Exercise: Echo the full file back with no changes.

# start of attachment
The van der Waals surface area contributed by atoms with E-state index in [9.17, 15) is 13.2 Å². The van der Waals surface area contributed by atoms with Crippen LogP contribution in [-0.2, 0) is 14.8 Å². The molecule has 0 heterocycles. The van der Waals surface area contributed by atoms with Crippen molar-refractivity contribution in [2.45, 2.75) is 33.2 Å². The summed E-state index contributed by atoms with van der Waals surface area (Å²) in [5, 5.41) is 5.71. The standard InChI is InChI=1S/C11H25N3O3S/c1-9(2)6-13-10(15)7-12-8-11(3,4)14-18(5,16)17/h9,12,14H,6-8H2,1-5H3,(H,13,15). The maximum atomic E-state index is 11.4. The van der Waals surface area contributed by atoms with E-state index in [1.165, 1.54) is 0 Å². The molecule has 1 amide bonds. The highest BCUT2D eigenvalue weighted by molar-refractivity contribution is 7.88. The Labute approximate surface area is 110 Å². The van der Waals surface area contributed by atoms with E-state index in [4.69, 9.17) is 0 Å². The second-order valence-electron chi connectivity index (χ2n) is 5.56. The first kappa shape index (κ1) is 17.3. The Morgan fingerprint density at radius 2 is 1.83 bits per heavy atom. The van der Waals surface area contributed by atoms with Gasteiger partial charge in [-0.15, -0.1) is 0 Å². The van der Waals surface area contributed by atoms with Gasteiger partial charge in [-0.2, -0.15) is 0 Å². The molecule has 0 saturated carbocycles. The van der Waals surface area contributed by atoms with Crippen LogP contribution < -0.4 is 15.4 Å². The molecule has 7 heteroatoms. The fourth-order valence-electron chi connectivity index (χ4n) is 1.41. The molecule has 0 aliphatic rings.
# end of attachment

The van der Waals surface area contributed by atoms with E-state index in [9.17, 15) is 13.2 Å². The van der Waals surface area contributed by atoms with Crippen LogP contribution in [-0.2, 0) is 14.8 Å². The molecule has 0 heterocycles. The van der Waals surface area contributed by atoms with Crippen molar-refractivity contribution in [2.45, 2.75) is 33.2 Å². The summed E-state index contributed by atoms with van der Waals surface area (Å²) in [5, 5.41) is 5.71. The standard InChI is InChI=1S/C11H25N3O3S/c1-9(2)6-13-10(15)7-12-8-11(3,4)14-18(5,16)17/h9,12,14H,6-8H2,1-5H3,(H,13,15). The maximum atomic E-state index is 11.4. The van der Waals surface area contributed by atoms with E-state index in [1.165, 1.54) is 0 Å². The molecule has 1 amide bonds. The highest BCUT2D eigenvalue weighted by molar-refractivity contribution is 7.88. The Labute approximate surface area is 110 Å². The van der Waals surface area contributed by atoms with E-state index in [4.69, 9.17) is 0 Å². The second-order valence-electron chi connectivity index (χ2n) is 5.56. The first kappa shape index (κ1) is 17.3. The Morgan fingerprint density at radius 2 is 1.83 bits per heavy atom. The van der Waals surface area contributed by atoms with Gasteiger partial charge in [-0.15, -0.1) is 0 Å². The van der Waals surface area contributed by atoms with Gasteiger partial charge in [-0.2, -0.15) is 0 Å². The molecule has 0 saturated carbocycles. The van der Waals surface area contributed by atoms with Crippen LogP contribution < -0.4 is 15.4 Å². The molecule has 7 heteroatoms. The fourth-order valence-electron chi connectivity index (χ4n) is 1.41. The molecule has 0 aliphatic rings.